J. B. Jones, A Rebel War Clerk's Diary, chapter 38 (search)
ned, at last. He did not find his position a bed of roses. I believe he abandons the Confederate States service altogether, and will attend to the collection of claims, and the defense of prisoners, probably arrested by Major Carrington, his successor in office. To-day I saw two conscripts from Western Virginia conducted to the cars (going to Lee's army) in chains. It made a chill shoot through my breast. I doubt its policy, though they may be peculiar offenders. The benevolent Capt. Warner, being persecuted by the Commissary-General for telling the truth in regard to the rations, etc., is settling his accounts as rapidly as possible, and will resign his office. He says he will resume his old business, publishing books, etc. April 11 Rained all night, but clear most of the day. There are rumors of Burnside landing troops on the Peninsula; also of preparations for movements on the Rappahannock-by which side is uncertain. It is said troops are coming from Mississip
J. B. Jones, A Rebel War Clerk's Diary, chapter 39 (search)
Custis and his brother Thomas ran in-remaining but a moment. Custis exclaimed: Let me have some money, mother (I had to go to the office), or we will starve. The government don't feed us, and we are almost famished. Cook something, and get Captain Warner to bring it in his buggy-do, if possible. He got $20. They looked worn, and were black with dust, etc. My daughter said they looked like negroes. The Secretary issued this morning a new edition of his handbills, calling the people to armsambulances are arriving every hour with the wounded, coming in by the Brooke Turnpike. The battalion my sons are in lost none of its men, though shelled by the enemy early in the morning; nor do we know that our battery did any execution. Capt. Warner delivered the provisions their mother cooked for them yesterday. He saw only Custis, who gladly received the bread, and meat, and eggs; but he and Tom were both drenched with rain, as they had no shelter yesterday. But a comrade, and one of
J. B. Jones, A Rebel War Clerk's Diary, chapter 45 (search)
ns. Several have been destroyed by the enemy; the ore and fuel of others have become exhausted; and those in blast threaten to cease work for want of hands, the men being put in the army. November 28 Calm and warm; clouds and sunshine, without wind. All quiet below. It is reported that one of our picket boats in the James River deserted last night. It is said the crew overpowered the officers and put them ashore, and then the boat rowed down to the enemy. I am informed by Capt. Warner that there are 12,000 graves of Federal prisoners at Andersonville, Ga. That climate is fatal to them; but the government cannot feed them here, and the enemy won't exchange. A dispatch from Gen. Bragg: Augusta, November 27th, 1864.-We have lost communication with the front. A small cavalry raid cut the Savannah Railroad and telegraph, this morning, at Brier Creek, twenty-six miles from here. Gen. Wheeler was, yesterday, confronting the enemy's infantry at Sandersville. An o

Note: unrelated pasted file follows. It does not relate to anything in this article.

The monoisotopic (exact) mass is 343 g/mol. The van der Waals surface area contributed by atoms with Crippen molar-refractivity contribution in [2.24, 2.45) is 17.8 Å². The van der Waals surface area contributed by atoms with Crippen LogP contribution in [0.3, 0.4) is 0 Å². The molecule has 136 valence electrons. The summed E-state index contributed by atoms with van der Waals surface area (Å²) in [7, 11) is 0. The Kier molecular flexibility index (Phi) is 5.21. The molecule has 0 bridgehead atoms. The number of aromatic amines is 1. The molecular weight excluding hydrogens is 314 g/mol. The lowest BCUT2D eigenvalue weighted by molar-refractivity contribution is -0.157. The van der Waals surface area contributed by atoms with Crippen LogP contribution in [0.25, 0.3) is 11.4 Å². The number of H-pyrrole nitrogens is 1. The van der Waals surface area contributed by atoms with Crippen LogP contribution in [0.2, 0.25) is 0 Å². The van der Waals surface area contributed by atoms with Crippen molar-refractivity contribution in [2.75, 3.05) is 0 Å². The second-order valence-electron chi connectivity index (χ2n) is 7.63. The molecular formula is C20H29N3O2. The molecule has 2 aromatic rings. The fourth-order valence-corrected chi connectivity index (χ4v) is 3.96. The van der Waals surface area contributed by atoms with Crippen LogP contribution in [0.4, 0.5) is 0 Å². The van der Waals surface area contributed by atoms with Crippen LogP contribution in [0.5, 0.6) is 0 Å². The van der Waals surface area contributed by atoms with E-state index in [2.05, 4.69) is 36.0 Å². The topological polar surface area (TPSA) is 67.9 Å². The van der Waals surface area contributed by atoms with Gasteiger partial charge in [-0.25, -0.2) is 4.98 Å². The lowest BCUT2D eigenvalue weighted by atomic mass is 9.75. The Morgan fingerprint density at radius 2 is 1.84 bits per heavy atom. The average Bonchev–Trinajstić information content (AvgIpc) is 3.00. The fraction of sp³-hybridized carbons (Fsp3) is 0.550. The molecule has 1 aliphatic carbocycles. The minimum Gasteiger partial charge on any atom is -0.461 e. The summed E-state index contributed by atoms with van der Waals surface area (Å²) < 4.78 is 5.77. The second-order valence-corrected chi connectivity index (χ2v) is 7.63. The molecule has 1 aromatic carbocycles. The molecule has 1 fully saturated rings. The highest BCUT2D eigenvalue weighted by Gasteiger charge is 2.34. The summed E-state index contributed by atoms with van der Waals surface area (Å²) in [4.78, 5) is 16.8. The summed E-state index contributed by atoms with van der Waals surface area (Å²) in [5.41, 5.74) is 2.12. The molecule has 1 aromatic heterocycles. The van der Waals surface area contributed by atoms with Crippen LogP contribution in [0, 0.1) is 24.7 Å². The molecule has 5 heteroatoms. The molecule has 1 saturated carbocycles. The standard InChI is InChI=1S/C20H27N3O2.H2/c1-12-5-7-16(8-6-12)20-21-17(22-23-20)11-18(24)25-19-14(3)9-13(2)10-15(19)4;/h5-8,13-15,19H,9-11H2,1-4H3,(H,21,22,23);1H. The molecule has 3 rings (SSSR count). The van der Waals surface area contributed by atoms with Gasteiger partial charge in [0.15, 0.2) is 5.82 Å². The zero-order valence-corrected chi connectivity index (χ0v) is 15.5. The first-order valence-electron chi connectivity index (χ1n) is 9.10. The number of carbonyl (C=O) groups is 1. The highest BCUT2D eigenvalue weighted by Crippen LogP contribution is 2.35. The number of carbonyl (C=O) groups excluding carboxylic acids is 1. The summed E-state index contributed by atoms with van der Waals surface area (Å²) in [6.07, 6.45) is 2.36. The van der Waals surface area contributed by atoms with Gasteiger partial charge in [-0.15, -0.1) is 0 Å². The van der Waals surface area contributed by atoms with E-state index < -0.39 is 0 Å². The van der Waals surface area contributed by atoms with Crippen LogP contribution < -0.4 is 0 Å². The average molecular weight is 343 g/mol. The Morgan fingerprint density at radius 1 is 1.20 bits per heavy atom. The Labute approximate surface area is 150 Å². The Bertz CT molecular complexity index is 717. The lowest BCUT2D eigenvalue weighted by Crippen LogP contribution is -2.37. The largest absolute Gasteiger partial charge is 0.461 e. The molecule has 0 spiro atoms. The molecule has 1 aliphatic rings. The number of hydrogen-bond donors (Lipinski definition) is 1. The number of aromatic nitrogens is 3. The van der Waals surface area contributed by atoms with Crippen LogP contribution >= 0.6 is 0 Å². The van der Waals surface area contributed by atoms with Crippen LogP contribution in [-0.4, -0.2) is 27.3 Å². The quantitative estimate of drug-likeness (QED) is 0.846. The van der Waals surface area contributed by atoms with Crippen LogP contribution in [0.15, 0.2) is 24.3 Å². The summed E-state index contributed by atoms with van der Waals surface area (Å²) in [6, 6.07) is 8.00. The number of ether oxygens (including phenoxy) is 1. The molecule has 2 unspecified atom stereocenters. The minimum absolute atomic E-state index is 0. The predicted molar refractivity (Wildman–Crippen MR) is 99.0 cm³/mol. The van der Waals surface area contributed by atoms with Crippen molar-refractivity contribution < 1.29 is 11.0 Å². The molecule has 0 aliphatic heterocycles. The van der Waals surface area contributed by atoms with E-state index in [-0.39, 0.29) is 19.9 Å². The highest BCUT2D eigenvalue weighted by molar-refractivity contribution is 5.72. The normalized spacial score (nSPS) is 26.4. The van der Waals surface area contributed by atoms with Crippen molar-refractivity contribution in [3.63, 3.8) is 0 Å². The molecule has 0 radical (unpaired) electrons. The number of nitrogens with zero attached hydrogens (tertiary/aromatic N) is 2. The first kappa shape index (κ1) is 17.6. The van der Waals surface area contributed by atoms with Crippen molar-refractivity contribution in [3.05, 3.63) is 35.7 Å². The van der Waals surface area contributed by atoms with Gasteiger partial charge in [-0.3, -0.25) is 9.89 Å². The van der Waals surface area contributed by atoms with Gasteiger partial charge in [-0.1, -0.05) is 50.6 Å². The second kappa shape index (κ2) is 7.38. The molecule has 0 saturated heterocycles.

J. B. Jones, A Rebel War Clerk's Diary, chapter 48 (search)
tain peace will certainly be made. President Lincoln has appointed ex-Presidents Fillmore and Pierce and Hon. S. P. Chase, commissioners, to treat with ours. The two first are avowed peace men; and may God grant that their endeavors may prove successful! Such is the newspaper information. A kind Providence watches over my family. The disbursing clerk is paying us half salaries to-day, as suggested in a note I wrote the Secretary yesterday. And Mr. Price informs me that the flour (Capt. Warner's) so long held at Greensborough has arrived! I shall get my barrel. It cost originally $150; but subsequent expenses may make it cost me, perhaps, $300. The market price is from $800 to $1000. I bought also of Mr. Price one-half bushel of red or cow-peas for $30; the market price being $80 per bushel. And Major Maynard says I shall have a load of government wood in a few days! February 3 The report that the United States Government had appointed commissioners to meet ours is con
J. B. Jones, A Rebel War Clerk's Diary, chapter 49 (search)
ents-French and Austrian; but that belonging to foreign subjects is not to be spared. This he says is with the concurrence of the British Government. Tobacco is being moved from the city with all possible expedition. March 3 Raining and cold. This morning there was another arrival of our prisoners on parol, and not yet exchanged. Many thousands have arrived this week, and many more are on the way. How shall we feed them? Will they compel the evacuation of the city? I hope not. Capt. Warner, Commissary-General, is here again; and if assigned to duty, has sufficient business qualifications to collect supplies. Thank God, I have some 300 pounds of flour and hal, that amount of meal-bread rations for my family, seven in number, for more than two months! I have but 71 pounds of meat; but we can live without it, as we have often done. I have a bushel of peas also, and coal and wood for a month. This is a guarantee against immediate starvation, should the famine become more